Complex event processing software started in financial markets, but more companies are considering it to make sense of soaring data volumes.
Although it's used mainly in financial markets, complex event processing (CEP) technology looks poised to gain traction more widely, in areas such as fraud detection and performance monitoring.
The driver behind CEP is companies trying to gain an edge in analyzing skyrocketing volumes of customer data in a more automated way. In nine months, the IT staff of student loan provider Sallie Mae built 35 fraud-detection patterns that its CEP system, from Coral8, now monitors, says Jo Lee Hayes, VP of enterprise technologies. Sallie Mae also built modules to spot when a loan application slows, prompting the company to reach out to the customer to ensure that a loan is being processed correctly.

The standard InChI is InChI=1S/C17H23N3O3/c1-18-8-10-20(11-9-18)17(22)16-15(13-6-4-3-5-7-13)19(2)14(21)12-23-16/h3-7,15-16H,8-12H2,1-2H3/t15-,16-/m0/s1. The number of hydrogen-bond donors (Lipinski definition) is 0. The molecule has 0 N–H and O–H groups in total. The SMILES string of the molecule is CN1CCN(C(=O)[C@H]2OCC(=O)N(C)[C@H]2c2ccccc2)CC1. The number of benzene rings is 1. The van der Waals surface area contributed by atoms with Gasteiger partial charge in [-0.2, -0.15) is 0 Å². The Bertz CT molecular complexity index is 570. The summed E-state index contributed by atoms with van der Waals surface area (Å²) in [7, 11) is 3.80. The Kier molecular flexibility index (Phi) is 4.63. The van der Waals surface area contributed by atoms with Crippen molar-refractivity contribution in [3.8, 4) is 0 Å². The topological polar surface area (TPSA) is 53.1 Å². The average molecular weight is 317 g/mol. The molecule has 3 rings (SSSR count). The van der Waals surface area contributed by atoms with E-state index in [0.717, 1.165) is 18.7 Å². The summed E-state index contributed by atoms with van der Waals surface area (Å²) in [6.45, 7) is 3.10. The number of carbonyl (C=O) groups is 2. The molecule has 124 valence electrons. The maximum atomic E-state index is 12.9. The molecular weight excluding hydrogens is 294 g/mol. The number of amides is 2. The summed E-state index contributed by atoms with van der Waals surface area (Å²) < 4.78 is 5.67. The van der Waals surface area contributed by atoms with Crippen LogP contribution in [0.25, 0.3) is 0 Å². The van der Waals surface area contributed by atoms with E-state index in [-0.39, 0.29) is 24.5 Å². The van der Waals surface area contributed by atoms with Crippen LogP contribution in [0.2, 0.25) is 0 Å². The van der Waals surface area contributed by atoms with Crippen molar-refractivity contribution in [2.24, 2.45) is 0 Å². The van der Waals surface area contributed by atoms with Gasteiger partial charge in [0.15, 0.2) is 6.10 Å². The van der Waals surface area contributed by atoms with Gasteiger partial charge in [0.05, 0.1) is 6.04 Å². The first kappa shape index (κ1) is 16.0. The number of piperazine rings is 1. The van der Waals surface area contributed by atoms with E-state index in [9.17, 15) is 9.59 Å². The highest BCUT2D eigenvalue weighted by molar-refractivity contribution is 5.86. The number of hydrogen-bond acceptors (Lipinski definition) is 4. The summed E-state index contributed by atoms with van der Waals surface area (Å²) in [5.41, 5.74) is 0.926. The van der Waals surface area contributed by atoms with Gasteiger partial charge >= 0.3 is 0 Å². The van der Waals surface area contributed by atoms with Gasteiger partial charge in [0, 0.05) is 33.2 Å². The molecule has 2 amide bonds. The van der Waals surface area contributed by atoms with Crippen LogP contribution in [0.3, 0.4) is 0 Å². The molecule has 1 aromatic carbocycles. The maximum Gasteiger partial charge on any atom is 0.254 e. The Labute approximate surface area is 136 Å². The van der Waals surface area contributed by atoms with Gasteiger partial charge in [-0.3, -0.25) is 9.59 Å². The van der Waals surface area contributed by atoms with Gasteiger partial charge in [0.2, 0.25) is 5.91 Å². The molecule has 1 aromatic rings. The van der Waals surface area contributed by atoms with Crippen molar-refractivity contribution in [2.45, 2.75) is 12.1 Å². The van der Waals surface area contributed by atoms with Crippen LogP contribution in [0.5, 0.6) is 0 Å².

Of course, with several Wall Street banks in tatters after miscalculating the risks they faced, a reference from the financial services industry might raise eyebrows. But IDC predicts 50% annual growth for CEP, from a $150 million market today. Once available only to big financial institutions and government agencies that could afford custom development projects, real-time data analysis is reaching more companies with the emergence of off-the-shelf CEP products from vendors such as Aleri, Coral8, Progress Apama, and StreamBase, which made their names in capital markets.
Major SOA and middleware vendors such as IBM (which recently acquired CEP vendor AptSoft), Oracle (through its purchase of BEA), and Tibco are beefing up their CEP offerings, and there are open source projects including NEsper for .Net and Esper. InformationWeek will publish a series of Rolling Reviews of CEP products over the coming months.
InformationWeek Tech Digest, Nov. 10, 2014Just 30% of respondents to our new survey say their companies are very or extremely effective at identifying critical data and analyzing it to make decisions, down from 42% in 2013. What gives?